From the director of Late Phases and Here Comes The Devil, Scherzo Diabolico is a highly charged and tense affair that plays out as a dark modern fable about greed, power and revenge, that might just be Adrian Garcia Bogliano’s strongest film so far.

Aram is a hard working accountant, underappreciated at his work and neglected by his wife. With his life stuck in a loop of perpetual disappointment and no prospect of improving his life status, he decides to do something radical. He develops a cunning plan to kidnap the teenage daughter of his boss, a strategy to unravel his life and allow Aram to take over. The events that follow will change Aram’s life…however, not as he intends, for his actions unleashes something darker than he could have imagined.

The narrative plays as tightly as classic Hitchcock, balancing an intense eye for detail with a playful sensibility focusing, blending the evil of Aram’s machinations with the reality of life in such an un-ordained and yet ridiculous fashion that it creates a beautiful tension. This is reinforced by Bogliano’s direct and yet measured directorial style; the camera feels almost like it is holding back, like Aram himself, waiting for moments to explode with excessive movement, or the editing suddenly jump from formal control into relentless motion, exemplified by a sex scene that blurs Aram’s perspective with that of the prostitute he is sleeping with, the camera rocking furiously and the editing increasing in pace, while the sound distorts along with the action. The contrast flows in an affective manner, teasing the moral descent Aram will inevitably succumb to.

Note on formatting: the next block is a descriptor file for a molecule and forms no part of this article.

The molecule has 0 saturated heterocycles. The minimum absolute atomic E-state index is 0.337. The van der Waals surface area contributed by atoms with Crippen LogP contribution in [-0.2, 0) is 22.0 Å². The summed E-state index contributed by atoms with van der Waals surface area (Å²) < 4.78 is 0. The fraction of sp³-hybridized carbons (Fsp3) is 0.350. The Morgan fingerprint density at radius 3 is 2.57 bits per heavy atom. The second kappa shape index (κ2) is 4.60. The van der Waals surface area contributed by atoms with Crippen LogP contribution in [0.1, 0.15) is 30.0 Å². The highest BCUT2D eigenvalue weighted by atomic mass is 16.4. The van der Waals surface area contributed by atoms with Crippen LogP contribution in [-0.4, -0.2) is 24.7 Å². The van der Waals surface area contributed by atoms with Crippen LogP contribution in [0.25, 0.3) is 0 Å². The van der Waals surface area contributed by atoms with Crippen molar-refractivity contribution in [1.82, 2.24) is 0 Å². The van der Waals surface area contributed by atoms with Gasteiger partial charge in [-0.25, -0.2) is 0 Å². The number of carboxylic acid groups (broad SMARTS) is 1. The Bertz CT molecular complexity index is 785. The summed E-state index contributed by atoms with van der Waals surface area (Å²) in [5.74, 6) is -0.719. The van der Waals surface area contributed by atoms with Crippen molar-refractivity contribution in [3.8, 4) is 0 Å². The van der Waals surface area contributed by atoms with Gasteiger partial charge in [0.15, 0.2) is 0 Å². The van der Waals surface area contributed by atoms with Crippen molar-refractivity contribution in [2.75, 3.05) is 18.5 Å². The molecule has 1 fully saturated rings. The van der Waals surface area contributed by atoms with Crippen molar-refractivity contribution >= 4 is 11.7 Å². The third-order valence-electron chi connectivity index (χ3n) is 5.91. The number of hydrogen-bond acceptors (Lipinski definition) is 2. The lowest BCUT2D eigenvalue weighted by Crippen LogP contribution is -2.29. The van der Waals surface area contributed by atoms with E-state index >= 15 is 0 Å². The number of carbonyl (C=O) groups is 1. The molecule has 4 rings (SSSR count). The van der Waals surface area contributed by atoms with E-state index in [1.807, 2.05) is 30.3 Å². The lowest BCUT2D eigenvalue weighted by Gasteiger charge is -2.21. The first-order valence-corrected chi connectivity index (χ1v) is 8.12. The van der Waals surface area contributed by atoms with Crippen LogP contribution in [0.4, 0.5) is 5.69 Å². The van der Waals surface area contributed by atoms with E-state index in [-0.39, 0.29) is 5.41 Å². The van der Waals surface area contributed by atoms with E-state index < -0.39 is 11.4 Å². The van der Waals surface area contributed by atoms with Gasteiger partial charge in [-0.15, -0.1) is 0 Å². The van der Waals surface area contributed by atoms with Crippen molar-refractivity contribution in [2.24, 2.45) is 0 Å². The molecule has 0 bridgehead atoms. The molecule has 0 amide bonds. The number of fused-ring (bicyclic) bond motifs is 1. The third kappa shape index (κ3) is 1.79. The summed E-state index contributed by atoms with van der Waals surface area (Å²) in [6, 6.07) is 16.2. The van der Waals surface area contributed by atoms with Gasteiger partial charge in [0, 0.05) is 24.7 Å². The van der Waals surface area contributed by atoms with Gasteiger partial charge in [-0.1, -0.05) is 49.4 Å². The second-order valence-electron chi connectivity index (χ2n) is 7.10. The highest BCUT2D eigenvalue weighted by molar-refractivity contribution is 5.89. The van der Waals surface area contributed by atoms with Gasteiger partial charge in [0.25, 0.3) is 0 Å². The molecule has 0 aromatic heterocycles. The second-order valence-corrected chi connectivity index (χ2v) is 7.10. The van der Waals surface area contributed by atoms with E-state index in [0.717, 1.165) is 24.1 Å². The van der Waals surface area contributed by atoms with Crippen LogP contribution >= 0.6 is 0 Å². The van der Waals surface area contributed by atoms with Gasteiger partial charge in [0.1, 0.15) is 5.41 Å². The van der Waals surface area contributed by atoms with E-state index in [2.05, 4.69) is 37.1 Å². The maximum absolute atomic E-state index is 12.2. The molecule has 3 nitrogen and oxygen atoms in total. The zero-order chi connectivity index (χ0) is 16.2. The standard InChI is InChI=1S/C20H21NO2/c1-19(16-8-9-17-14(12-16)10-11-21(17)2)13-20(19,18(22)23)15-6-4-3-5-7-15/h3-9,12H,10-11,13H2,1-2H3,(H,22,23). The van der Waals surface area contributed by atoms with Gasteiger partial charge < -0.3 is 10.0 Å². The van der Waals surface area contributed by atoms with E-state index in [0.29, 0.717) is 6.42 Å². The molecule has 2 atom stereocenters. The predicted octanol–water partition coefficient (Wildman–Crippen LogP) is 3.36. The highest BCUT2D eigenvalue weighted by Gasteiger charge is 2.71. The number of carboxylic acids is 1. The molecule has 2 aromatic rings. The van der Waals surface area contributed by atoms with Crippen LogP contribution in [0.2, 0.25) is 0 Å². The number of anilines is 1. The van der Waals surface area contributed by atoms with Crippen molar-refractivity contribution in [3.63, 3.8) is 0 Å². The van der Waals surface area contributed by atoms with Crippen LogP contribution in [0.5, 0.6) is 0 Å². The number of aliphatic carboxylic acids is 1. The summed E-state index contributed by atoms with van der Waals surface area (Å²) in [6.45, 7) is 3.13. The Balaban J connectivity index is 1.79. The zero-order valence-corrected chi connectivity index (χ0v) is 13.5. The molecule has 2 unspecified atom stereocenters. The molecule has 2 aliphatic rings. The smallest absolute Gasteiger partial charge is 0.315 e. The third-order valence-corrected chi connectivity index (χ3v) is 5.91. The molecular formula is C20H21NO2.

In truth, as the tension of the build up and execution of the crime dissipates, the film threatens to meander into something predictable, reveling too greatly on Aram’s glory. However, just at this critical point, the film explodes into life with a concluding act that plays as the film’s viscous punch line…it’s grisly and glorious crescendo. The unraveling is perfect, captured with tremendous energy by Bogliano’s roving camera and sharp editing, while the sudden impact of gore and violence that are introduced act as a shock right through the core of the film. As the insanity grows, the film becomes absolutely gripping, right up to the last moment of absolute carnage that will leave the audience half cheering, half gasping…eccentric and electric.

Ultimately, Scherzo Diabolico stands as an elegantly composed, pitch black comedy, that burns slowly initially, and as the flame feels ready to be extinguished…sparks into life with a kinetic and relentless explosion of revenge fuelled violence, that lifts the film and completes the dark overture Bogliano has composed.

 

Frightfest London review: Scherzo Diabolico
3.5Overall Score
Reader Rating: (3 Votes)

About The Author

Matthew Hammond is a full time cinephile, specializing in cult, art house and 1980’s cinema. While film is his overwhelming passion, Matthew has been known to enjoy comic books, Sherlock Holmes stories and a good film related T-shirt. Feel free to email me with any questions or comments: mattpaul61@o2.co.uk